And another interesting tidbit from the official Brazilian website for Carmen Miranda
Born in Portugal, Carmen Miranda was raised in the area of Lapa in Rio de Janeiro, which in the 1910s and 1920s was a cultural melting pot of artists and villains and all sort of people. By absorbing the aesthetics, language and new sounds from the area at that time, she learned the slang and expressions from her favorite bohemian bands and created a character which would represent the 20th century. Carmen was Brazil’s first multimedia artist. She not only sang but also danced and acted, and she could intuitively move at ease on what became known as the cultural industry. In a meteoric career, Carmen achieved international fame that no other Brazilian artist had, first in Argentina and then in other Latin American countries, and later in the United States, Europe and across the world. To this day she is the only Latin American to have had her hands and feet immortalized at the Chinese Theater in Los Angeles.
At about 3:30 into the clip, I must say that the choreography is perplexing. What was Berkeley thinking? Maybe he was thinking, "hmmmm.... we need something here that is interesting... how about we have the girls scoot with all their little feet one direction while the other half follows them with their hands." You'll see what I'm talking about... STRANGE choreo!

But at around 4:30 we see that classic Berkeley snowflake formation (as seen from above) that he became so famous for in so many of his movies - a kaleidoscope of strawberries and giant bananas. Making you hungry for a smoothie, yet?

At 5:00 there is a great effect - a hypnotic cascade of the bananas down the chorus line. The camera angles create the sensation of swimming among the fruit.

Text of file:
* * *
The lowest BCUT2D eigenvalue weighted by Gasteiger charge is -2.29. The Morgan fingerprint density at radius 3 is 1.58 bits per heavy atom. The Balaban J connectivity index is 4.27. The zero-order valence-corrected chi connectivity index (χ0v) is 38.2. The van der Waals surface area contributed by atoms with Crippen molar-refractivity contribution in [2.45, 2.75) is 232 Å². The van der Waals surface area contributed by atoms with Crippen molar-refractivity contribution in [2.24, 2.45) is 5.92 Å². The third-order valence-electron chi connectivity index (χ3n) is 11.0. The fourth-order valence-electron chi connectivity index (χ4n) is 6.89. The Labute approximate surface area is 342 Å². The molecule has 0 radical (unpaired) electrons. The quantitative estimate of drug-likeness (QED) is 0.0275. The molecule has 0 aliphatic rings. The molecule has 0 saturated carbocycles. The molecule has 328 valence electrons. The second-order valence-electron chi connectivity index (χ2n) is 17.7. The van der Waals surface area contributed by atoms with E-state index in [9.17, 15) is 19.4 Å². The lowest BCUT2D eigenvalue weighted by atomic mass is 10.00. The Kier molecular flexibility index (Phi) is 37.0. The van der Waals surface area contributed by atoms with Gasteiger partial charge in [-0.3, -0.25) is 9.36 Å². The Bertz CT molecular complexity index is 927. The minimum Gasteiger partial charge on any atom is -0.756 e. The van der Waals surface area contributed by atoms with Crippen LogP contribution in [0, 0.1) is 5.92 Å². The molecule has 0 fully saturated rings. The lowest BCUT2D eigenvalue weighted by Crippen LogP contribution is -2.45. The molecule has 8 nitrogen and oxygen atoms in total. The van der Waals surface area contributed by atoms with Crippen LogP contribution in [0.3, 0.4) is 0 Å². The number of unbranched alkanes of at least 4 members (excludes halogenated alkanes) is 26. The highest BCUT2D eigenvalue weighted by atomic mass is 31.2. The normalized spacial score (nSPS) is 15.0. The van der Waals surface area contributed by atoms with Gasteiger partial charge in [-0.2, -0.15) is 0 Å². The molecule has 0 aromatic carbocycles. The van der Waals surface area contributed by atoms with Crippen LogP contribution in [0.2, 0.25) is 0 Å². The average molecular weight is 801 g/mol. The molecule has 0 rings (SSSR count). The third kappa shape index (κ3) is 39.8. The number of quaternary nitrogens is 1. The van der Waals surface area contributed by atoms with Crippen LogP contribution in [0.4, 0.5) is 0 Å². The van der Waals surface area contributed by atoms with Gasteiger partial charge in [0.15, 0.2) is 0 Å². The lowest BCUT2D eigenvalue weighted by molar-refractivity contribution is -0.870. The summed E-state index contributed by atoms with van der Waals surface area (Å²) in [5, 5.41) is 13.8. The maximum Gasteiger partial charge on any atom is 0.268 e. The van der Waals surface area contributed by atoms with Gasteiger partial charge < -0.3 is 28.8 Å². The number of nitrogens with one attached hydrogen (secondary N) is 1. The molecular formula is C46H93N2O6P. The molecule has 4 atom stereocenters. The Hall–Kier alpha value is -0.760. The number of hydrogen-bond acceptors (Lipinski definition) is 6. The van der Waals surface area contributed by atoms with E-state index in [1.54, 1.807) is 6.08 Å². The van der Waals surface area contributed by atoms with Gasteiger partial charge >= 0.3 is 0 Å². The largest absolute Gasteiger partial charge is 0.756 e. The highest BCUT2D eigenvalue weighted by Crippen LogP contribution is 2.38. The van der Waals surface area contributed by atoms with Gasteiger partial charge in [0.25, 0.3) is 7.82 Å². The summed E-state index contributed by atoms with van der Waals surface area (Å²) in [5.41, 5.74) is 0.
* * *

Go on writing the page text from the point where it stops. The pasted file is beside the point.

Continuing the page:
The clip ends just as we start it, with the dozens of chorus girls sunbathing sleepily on the sand - any man's dream to happen upon I suppose. :) So what makes this clip interesting? It's a classic Berkeley take on what he did best in his routines:

* chorus girl numbers featuring a ridiculous number of girls giving the effect of grandeur. Even though in many parts you can see (especially in the floor section) that the girls aren't as synchronized in their movement as they could have been, it's almost as if it doesn't matter. Berkeley was going for the overall effect instead of minute details in the dance movement.
From IMDB:
His overhead shots forced him to drill holes in the studio roofs, and he used more dancers with each succeeding picture.
* simple costumes that didn't steal away from the beauty and elegance of the ladies

* ridiculous props used to create interesting lines or geometric shapes

* that classic floor "kaleidoscope" section that we see in so many of his films (see Footlight Parade, 1933 and Dames, 1934, )

***SIDE NOTE TRIVIA***:
A strange fact is that Busby Berkeley never had a dancing lesson and, in his early days, he was very afraid of people finding out. He often drove his producers almost crazy when he gave orders to build a set and then sat in front of it for a few days, thinking up the numbers.


And now, without further ado, please enjoy "The Lady in the Tutti Frutti Hat" from 1943.